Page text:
Sunday, October 14, 2012

In Praise of Service Work

My Junior League bakery where
I "baked" mud pies.
I grew up in an upper middle class family in Fort Worth where my roots stretched back a couple of generations. As a general rule, the women in the family were stay-at-home-moms, but that didn't mean they actually stayed at home. They had help with housework and laundry, like our sweet Oneida, so there was no real reason to hang around the house.

My mother was frequently out and about. Of course, she had weekly appointments at the beauty shop so her poofy hair didn't get too flat, and she did the grocery shopping. But she also did a bunch of service work. Yes, as a "society matron" it was expected of her, but both of my parents believed in giving back to the community. Mother was active in the Junior League, Red Cross, social organizations, and her church. My father was more interested in the arts, and aimed his support in that direction. 

My efforts at service work started early as I dutifully made mud pies for the Junior League. A few years later, a neighbor and I put a carnival together to benefit Muscular Dystrophy. We organized a great carnival, raised some money and got our picture in the paper. Service projects continued throughout my life, either through church or my own stint in the Junior League. The JL seems to have gotten a bad rap over the years as a snooty society-only outfit, but that is far from the truth. It is involved in numerous volunteer and fund raising activities, providing money and manpower (excuse me, woman-power) to a variety of organizations.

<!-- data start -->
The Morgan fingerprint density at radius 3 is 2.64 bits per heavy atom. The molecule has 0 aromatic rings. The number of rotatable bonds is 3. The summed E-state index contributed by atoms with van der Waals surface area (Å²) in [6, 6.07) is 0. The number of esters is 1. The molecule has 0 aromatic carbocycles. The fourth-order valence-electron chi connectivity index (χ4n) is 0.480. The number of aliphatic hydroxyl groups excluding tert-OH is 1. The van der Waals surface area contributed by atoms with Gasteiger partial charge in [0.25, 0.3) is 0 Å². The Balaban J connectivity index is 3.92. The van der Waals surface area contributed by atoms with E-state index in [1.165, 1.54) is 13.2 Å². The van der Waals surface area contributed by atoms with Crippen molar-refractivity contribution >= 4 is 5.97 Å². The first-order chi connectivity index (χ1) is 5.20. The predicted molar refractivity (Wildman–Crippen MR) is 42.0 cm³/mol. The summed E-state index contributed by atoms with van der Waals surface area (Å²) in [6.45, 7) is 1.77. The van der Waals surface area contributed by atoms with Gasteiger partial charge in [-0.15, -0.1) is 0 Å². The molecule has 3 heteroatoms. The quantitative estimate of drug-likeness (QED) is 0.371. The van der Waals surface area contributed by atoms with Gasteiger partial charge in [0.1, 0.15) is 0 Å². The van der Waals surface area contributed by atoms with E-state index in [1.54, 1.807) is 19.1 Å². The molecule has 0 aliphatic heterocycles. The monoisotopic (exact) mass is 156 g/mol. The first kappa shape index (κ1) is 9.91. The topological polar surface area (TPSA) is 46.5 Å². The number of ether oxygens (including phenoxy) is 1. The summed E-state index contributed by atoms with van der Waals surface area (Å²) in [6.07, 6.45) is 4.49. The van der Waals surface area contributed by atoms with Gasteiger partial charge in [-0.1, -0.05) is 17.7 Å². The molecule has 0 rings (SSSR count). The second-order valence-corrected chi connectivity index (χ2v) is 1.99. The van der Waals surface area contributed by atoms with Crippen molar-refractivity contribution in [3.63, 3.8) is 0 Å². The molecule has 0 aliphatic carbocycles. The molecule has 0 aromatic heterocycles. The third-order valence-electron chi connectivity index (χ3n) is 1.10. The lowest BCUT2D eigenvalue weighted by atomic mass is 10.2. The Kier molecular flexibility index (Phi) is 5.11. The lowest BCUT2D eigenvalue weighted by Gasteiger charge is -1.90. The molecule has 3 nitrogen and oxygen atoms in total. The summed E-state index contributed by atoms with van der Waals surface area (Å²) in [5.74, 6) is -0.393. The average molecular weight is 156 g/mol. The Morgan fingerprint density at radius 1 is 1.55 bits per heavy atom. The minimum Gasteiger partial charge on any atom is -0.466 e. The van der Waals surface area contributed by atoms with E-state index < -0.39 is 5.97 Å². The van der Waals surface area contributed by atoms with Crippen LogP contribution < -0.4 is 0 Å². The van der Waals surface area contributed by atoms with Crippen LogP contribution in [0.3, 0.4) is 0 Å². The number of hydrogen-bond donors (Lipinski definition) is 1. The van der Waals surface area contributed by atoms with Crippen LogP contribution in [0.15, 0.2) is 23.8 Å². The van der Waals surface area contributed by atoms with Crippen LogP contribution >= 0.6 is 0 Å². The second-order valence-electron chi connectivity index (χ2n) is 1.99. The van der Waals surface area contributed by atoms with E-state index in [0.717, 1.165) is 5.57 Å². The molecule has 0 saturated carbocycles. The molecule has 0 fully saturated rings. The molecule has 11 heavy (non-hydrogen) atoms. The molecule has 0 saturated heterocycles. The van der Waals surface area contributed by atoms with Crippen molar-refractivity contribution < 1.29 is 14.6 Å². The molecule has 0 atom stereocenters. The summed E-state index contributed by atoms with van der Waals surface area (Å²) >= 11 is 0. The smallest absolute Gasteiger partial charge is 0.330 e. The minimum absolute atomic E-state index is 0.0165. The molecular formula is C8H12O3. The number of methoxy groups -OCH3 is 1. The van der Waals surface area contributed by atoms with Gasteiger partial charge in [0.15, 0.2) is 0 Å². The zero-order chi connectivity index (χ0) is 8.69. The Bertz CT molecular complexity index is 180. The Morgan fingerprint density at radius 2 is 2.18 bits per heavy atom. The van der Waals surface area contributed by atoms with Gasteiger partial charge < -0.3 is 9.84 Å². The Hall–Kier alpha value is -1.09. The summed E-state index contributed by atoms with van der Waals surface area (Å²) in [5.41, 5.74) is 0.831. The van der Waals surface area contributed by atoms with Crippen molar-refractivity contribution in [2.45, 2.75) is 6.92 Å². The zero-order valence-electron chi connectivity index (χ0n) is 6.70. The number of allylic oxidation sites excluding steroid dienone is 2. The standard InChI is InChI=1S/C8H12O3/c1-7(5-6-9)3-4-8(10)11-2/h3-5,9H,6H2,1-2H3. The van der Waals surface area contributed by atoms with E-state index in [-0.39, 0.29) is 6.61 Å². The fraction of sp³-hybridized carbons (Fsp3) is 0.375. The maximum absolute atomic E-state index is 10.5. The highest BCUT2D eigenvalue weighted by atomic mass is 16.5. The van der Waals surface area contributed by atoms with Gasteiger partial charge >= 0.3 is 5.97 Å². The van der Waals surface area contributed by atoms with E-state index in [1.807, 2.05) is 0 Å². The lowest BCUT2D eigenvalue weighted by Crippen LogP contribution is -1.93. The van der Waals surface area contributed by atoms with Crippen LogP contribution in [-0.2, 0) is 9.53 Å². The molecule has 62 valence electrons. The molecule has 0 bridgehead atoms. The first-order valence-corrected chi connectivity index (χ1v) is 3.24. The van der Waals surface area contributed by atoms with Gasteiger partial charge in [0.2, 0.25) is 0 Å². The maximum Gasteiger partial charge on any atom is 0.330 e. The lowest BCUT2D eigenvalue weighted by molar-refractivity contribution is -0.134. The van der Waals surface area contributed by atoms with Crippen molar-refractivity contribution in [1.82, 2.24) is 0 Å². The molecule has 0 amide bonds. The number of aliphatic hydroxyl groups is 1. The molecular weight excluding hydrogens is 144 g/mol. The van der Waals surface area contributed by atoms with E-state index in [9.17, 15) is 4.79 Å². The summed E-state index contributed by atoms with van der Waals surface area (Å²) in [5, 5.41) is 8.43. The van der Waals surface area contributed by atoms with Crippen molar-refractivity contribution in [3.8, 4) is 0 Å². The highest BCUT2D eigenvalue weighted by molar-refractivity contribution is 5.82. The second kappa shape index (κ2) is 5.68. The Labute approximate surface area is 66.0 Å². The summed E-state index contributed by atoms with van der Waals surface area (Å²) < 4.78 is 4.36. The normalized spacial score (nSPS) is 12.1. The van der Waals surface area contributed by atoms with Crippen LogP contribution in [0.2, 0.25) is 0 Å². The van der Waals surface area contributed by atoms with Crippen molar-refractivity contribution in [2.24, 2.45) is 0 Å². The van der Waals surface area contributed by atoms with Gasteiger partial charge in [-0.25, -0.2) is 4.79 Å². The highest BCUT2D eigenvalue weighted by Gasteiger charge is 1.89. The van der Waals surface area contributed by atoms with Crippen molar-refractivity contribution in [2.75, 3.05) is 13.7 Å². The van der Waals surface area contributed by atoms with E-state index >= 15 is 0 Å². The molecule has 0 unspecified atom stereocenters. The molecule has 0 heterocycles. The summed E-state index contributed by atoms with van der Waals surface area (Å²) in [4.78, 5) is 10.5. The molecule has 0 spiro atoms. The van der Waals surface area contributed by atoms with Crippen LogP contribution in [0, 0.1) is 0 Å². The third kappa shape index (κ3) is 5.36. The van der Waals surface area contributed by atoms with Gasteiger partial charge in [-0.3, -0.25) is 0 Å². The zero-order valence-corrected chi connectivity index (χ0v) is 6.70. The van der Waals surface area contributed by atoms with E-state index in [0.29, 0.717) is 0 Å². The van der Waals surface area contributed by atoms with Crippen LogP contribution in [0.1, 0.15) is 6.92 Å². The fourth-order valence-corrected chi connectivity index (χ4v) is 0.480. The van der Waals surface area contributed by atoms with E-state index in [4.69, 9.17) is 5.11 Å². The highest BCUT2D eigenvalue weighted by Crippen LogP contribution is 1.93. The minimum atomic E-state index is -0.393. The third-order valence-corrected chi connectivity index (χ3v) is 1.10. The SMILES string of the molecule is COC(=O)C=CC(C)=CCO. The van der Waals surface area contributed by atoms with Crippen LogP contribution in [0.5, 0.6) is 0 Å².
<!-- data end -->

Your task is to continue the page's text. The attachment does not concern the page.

It wasn't until I got sober that I saw the personal benefit of service work. Self-centered fear resides at the core of every alcoholic, and the only way I have found to combat it is by being of service to others. My first sponsor told me to do something every day for someone else. The clincher was that I couldn't tell anyone about it. Even something as small as changing a roll of toilet paper was enough. 

Over the years I've had many opportunities for service work, whether it was cleaning up after an event, giving someone a ride to a meeting, carrying the message into jails and prisons, or leaving home in the middle of the night to help another alcoholic in distress. Regardless of the outcome, I was the one to receive the true gift of service work by taking the focus off myself and putting it on someone else.

Luckily, you don't have to be an alcoholic to do service work, or to benefit from it. If you aren't currently involved with an organization in your community, find one that interests you. Most will be very accommodating in helping you find your niche, and, with so many financial cut backs,  many are in desperate need of volunteers. You can generally allot as much or as little time as your schedule allows, but, I promise, your time will be well spent. It doesn't have to be a grand gesture; I don't make mud pies anymore, but I continue to change toilet paper rolls every chance I get.

Are you active in your church or community? How do you view service work?

Have you been there?

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Yes! I've been there, Claire!